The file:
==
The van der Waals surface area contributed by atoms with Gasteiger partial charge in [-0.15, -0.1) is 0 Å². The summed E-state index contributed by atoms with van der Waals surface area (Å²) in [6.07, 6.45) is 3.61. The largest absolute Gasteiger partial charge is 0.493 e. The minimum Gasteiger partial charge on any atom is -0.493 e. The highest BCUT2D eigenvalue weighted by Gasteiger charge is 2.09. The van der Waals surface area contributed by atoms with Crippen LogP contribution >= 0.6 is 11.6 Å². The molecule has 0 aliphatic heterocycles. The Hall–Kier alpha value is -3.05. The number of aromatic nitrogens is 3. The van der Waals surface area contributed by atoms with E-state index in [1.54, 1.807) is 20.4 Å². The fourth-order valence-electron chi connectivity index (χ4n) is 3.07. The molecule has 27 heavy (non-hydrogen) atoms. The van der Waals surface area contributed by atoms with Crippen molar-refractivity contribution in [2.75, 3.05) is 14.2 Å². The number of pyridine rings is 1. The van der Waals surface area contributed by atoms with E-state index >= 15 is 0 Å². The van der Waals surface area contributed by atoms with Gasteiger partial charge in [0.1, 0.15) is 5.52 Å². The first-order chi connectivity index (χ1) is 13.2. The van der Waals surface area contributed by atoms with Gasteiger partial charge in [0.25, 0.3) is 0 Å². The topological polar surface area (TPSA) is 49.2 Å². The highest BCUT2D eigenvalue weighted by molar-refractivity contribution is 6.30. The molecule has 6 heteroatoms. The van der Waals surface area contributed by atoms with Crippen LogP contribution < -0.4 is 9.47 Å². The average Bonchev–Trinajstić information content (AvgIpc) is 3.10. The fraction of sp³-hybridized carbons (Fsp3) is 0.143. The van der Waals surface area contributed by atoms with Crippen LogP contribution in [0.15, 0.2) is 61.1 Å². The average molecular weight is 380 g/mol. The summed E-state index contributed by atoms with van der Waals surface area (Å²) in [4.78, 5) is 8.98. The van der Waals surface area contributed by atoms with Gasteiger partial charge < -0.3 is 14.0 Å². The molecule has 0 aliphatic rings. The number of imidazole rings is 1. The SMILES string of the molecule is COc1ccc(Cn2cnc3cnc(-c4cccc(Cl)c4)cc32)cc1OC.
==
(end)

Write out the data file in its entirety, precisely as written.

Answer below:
The van der Waals surface area contributed by atoms with Gasteiger partial charge in [-0.15, -0.1) is 0 Å². The summed E-state index contributed by atoms with van der Waals surface area (Å²) in [6.07, 6.45) is 3.61. The largest absolute Gasteiger partial charge is 0.493 e. The minimum Gasteiger partial charge on any atom is -0.493 e. The highest BCUT2D eigenvalue weighted by Gasteiger charge is 2.09. The van der Waals surface area contributed by atoms with Crippen LogP contribution >= 0.6 is 11.6 Å². The molecule has 0 aliphatic heterocycles. The Hall–Kier alpha value is -3.05. The number of aromatic nitrogens is 3. The van der Waals surface area contributed by atoms with E-state index in [1.54, 1.807) is 20.4 Å². The fourth-order valence-electron chi connectivity index (χ4n) is 3.07. The molecule has 27 heavy (non-hydrogen) atoms. The van der Waals surface area contributed by atoms with Crippen molar-refractivity contribution in [2.75, 3.05) is 14.2 Å². The number of pyridine rings is 1. The van der Waals surface area contributed by atoms with E-state index >= 15 is 0 Å². The van der Waals surface area contributed by atoms with Gasteiger partial charge in [0.1, 0.15) is 5.52 Å². The first-order chi connectivity index (χ1) is 13.2. The van der Waals surface area contributed by atoms with Gasteiger partial charge in [0.25, 0.3) is 0 Å². The topological polar surface area (TPSA) is 49.2 Å². The highest BCUT2D eigenvalue weighted by molar-refractivity contribution is 6.30. The molecule has 6 heteroatoms. The van der Waals surface area contributed by atoms with Crippen LogP contribution < -0.4 is 9.47 Å². The average Bonchev–Trinajstić information content (AvgIpc) is 3.10. The fraction of sp³-hybridized carbons (Fsp3) is 0.143. The van der Waals surface area contributed by atoms with Crippen LogP contribution in [0.15, 0.2) is 61.1 Å². The average molecular weight is 380 g/mol. The summed E-state index contributed by atoms with van der Waals surface area (Å²) in [4.78, 5) is 8.98. The van der Waals surface area contributed by atoms with Gasteiger partial charge < -0.3 is 14.0 Å². The molecule has 0 aliphatic rings. The number of imidazole rings is 1. The SMILES string of the molecule is COc1ccc(Cn2cnc3cnc(-c4cccc(Cl)c4)cc32)cc1OC.